environmental friendly fabrics

I’m celebrating my sixth month into sustainable fashion and travel. There’s a tremendous amount of information available online and offline for anyone who wants to know why sustainability is so important. I am still learning and growing every day on this journey. I dedicated last week to studying about the environmental friendly fabrics that we should look out for when shopping for our next garment.

If you’re an expert in sustainable fashion and would like to give us some useful information, please leave a comment below. Let’s help each other.

Next time you’re out there shopping for your item from a sustainable brand, try leaning towards the following fabrics.

HEMP – Hemp is a very eco-friendly crop which requires no pesticides and needs less water. Its long roots prevent erosion and help retain topsoil. Nothing is wasted in the hemp production process: seeds are used to make oil and food supplements, while the stalks are used for fibre. This is considered one of the best fabrics because its strong, mold-resistant, and it’s biodegradable.

This bag is made from hemp seeds

BAMBOO – Bamboo possesses an anti-bacteria and bacteriostatic bio-agent called “Bamboo Kun”, allowing it to naturally flourish and grow in the wild without the use of pesticides or fertilizers. It’s a natural textile made from the pulp of the bamboo grass. Bamboo is one of the softest fabrics that is known to be sweat absorbent and will keep you odour/odor free. Natural bamboo will not cause allergic reaction so if your skin is allergic to most fabrics, you should try bamboo.

These shoes are made from bamboo

LINEN – This is my favourite fabric by far because it absorbs moisture without holding bacteria and it’s natural fiber do not cause skin irritation. It’s sustainable because it’s made from flax. Flax can grow in poor soil using far less water in its consumption compared to cotton. Like hemp, nothing is wasted from flax plant and I found out that by-product of flax is Linseed oil which is used for wood preservation(varnishes). When not bleached, it’s  biodegradable that’s why I prefer linen in its natural colour.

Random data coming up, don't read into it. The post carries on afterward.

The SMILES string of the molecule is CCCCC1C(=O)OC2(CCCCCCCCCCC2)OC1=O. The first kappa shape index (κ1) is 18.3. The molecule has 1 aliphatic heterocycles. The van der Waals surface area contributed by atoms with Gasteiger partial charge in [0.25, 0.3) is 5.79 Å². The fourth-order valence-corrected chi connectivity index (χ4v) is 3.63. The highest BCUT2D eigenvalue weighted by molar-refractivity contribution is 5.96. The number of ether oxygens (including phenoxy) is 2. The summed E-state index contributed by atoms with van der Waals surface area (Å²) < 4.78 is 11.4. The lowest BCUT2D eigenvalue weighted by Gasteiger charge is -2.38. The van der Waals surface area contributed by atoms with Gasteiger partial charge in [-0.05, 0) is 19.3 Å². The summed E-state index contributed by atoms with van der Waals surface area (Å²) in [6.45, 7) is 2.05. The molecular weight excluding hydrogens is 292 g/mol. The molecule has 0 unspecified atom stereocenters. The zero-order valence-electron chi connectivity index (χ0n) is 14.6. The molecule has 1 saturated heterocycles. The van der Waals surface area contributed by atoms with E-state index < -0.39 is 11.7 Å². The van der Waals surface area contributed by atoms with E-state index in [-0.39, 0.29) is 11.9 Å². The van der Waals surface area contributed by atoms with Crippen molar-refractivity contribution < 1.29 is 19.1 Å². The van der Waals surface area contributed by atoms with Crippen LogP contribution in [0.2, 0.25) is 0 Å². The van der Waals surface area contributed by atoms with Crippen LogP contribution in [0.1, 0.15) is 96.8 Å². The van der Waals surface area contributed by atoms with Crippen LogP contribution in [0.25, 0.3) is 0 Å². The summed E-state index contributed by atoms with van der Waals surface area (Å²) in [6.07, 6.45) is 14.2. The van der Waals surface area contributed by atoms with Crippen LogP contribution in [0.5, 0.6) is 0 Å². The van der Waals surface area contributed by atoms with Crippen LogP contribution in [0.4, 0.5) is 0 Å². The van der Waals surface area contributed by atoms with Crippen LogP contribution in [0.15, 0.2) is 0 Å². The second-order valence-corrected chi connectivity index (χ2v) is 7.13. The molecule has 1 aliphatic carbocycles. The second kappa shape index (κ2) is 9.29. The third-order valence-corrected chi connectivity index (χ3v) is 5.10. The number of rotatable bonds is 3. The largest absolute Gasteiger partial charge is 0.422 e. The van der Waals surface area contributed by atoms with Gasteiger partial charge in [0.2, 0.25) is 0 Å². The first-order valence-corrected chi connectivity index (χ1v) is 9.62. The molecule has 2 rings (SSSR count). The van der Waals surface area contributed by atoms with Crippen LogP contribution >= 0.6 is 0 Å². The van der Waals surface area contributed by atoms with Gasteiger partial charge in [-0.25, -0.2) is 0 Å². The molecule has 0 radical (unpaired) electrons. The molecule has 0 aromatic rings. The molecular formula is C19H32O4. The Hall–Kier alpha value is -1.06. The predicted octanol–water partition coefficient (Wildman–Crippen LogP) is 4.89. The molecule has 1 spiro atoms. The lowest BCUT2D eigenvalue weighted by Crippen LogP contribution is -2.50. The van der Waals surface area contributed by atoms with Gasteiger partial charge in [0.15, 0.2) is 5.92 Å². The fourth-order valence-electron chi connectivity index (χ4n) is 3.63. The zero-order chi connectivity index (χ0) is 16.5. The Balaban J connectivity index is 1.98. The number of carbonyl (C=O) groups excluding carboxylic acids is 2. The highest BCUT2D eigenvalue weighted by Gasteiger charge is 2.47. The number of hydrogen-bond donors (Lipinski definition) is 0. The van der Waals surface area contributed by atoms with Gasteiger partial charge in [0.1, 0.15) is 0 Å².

Below are pictures of bleached linen I took in Zara and H&M. 

ORGANIC COTTON – It’s made from natural fibers with no use of pesticides or chemicals. Organic cotton is biodegradable, wicks away sweat, it’s breathable, and soft.

There’s a difference between cotton and organic cotton. Your typical cotton could be filled with pesticides, which turns out to be harmful to the environment. Did you know that added dyes can take the credibility away from your cotton. The safest bet is to buy organic cotton clothing in the shades the cotton is grown in.

CASHMERE – This is a luxury fibre because the hairs are finer than wool and their scales are less itchy. This hair is from a goat, and is either combed or shorn to harvest. An alternative is SOY which is good for your body and on your body. Like hemp, soy is extremely versatile in its uses. It’s an eco-friendly and cruelty-free alternative to silk and cashmere, which both involve the use of animals in their production. Soy is machine washable and wrinkle resistant. It’s natural fibres requires less water than cotton. It’s also biodegradable.

Thanks for checking. As usual, I would like to read additional suggestions or any questions. Let’s connect on the social media handles below. 

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